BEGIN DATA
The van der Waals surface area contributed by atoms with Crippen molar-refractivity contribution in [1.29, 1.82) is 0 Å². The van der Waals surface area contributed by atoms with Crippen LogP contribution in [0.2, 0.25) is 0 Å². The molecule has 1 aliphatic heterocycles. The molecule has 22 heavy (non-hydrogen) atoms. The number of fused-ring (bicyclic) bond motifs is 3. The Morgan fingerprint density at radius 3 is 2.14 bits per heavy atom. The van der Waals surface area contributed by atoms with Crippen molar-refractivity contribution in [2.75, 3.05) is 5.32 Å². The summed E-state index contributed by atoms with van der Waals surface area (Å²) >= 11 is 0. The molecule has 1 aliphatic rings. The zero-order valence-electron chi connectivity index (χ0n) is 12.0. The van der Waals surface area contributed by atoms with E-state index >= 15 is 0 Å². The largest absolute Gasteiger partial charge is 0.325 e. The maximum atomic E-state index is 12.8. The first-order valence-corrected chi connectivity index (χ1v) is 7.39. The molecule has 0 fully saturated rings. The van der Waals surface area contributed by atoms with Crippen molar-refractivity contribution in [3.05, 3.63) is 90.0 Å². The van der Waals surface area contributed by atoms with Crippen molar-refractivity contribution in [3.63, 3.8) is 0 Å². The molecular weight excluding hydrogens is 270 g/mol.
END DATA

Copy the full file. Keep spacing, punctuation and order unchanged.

The van der Waals surface area contributed by atoms with Crippen molar-refractivity contribution in [1.29, 1.82) is 0 Å². The van der Waals surface area contributed by atoms with Crippen LogP contribution in [0.2, 0.25) is 0 Å². The molecule has 1 aliphatic heterocycles. The molecule has 22 heavy (non-hydrogen) atoms. The number of fused-ring (bicyclic) bond motifs is 3. The Morgan fingerprint density at radius 3 is 2.14 bits per heavy atom. The van der Waals surface area contributed by atoms with Crippen molar-refractivity contribution in [2.75, 3.05) is 5.32 Å². The summed E-state index contributed by atoms with van der Waals surface area (Å²) >= 11 is 0. The molecule has 1 aliphatic rings. The zero-order valence-electron chi connectivity index (χ0n) is 12.0. The van der Waals surface area contributed by atoms with E-state index >= 15 is 0 Å². The largest absolute Gasteiger partial charge is 0.325 e. The maximum atomic E-state index is 12.8. The first-order valence-corrected chi connectivity index (χ1v) is 7.39. The molecule has 0 fully saturated rings. The van der Waals surface area contributed by atoms with Crippen molar-refractivity contribution in [3.05, 3.63) is 90.0 Å². The van der Waals surface area contributed by atoms with Crippen molar-refractivity contribution in [3.63, 3.8) is 0 Å². The molecular weight excluding hydrogens is 270 g/mol.